Here’s who will (and will not) be performing at Donald Trump’s inauguration

FILE - In this Sept. 22, 2014 file photo, singer Jackie Evancho poses for a portrait in New York. “America’s Got Talent” star Evancho will sing the national anthem at Donald Trump’s inauguration on Jan. 20, she and the Trump camp said Wednesday, Dec. 14, 2016.  (Photo by Drew Gurian/Invision/AP, File)
Singer Jackie Evancho in 2014. Evancho will sing the national anthem at Donald Trump’s inauguration on Jan. 20. –Drew Gurian / Invision / AP

A little more than two months after his surprise electoral win, Donald Trump will be sworn in as the 45th president of the United States at an inauguration ceremony that begins on Jan. 20 at 11:30 a.m.

The Friday morning ceremony is just a small part of inauguration weekend. On Thursday night, musicians like Toby Keith and 3 Doors Down will perform at the Make America Great Again! Welcome Celebration at the Lincoln Memorial.

In the lead-up to the weekend, news coverage has focused more on lawmakers and performers who will not be a part of inauguration weekend. Some members of the latter group, like Elton John, were rumored to be performing before dispelling those notions. Others, like B Street, a Bruce Springsteen and the E Street cover band, were slated to perform and backed out.

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Still others have proclaimed that they won’t perform at the inauguration despite seemingly never being contacted by the Trump team, according to Boris Epshteyn, communications director for the Presidential Inaugural Committee.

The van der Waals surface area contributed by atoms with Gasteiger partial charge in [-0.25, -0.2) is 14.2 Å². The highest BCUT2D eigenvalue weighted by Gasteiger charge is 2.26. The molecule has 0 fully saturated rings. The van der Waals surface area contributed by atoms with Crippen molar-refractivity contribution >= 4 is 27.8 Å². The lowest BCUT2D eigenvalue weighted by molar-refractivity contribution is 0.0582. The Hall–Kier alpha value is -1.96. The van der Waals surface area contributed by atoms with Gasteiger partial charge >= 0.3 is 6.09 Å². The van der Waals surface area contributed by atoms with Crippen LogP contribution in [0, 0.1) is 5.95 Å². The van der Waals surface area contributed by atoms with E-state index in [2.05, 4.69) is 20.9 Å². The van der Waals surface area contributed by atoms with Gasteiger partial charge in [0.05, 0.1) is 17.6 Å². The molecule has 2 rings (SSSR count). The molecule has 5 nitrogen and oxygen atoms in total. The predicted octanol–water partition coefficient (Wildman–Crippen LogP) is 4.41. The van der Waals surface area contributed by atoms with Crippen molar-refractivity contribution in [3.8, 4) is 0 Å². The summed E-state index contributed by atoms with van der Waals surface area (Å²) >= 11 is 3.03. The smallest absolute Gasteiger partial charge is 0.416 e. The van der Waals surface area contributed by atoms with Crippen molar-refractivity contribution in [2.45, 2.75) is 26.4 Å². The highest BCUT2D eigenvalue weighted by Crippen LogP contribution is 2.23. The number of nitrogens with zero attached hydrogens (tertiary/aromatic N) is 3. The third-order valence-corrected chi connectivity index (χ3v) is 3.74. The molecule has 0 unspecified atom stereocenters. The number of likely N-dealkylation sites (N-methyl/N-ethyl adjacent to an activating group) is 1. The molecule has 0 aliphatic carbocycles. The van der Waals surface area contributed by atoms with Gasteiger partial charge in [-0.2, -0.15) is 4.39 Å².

“For some of them, that’s like me saying, ‘I’m not going to be playing point guard for the Washington Wizards,’” Epshteyn told The Washington Post. “Well, I was never asked.”

With that in mind, here are the confirmed performers for inauguration weekend, as well as some of the notable performers who won’t be making an appearance.

Who’s performing

3 Doors Down performing at Yankee Stadium in 2008. —EPA/JASON SZENES

3 Doors Down
On January 13, the inauguration committee announced that the rock band best known for early-2000s hits like “Kryptonite” and “Here Without You” would be performing.

Big & Rich
“We’re thrilled to be performing in our nation’s capital during this historic moment in time,” Big & Rich member John Rich, who won season 11 of Celebrity Apprentice, said in a statement to Rolling Stone. “A presidential inauguration is a uniquely American event, so we are honored to be a part of it and hope to help make it a memorable event.”

Cowboy Troy
The country rapper announced his inauguration participation at the same time as frequent collaborators Big & Rich. “Honored to get to participate in an historic event,” the artist wrote on Facebook.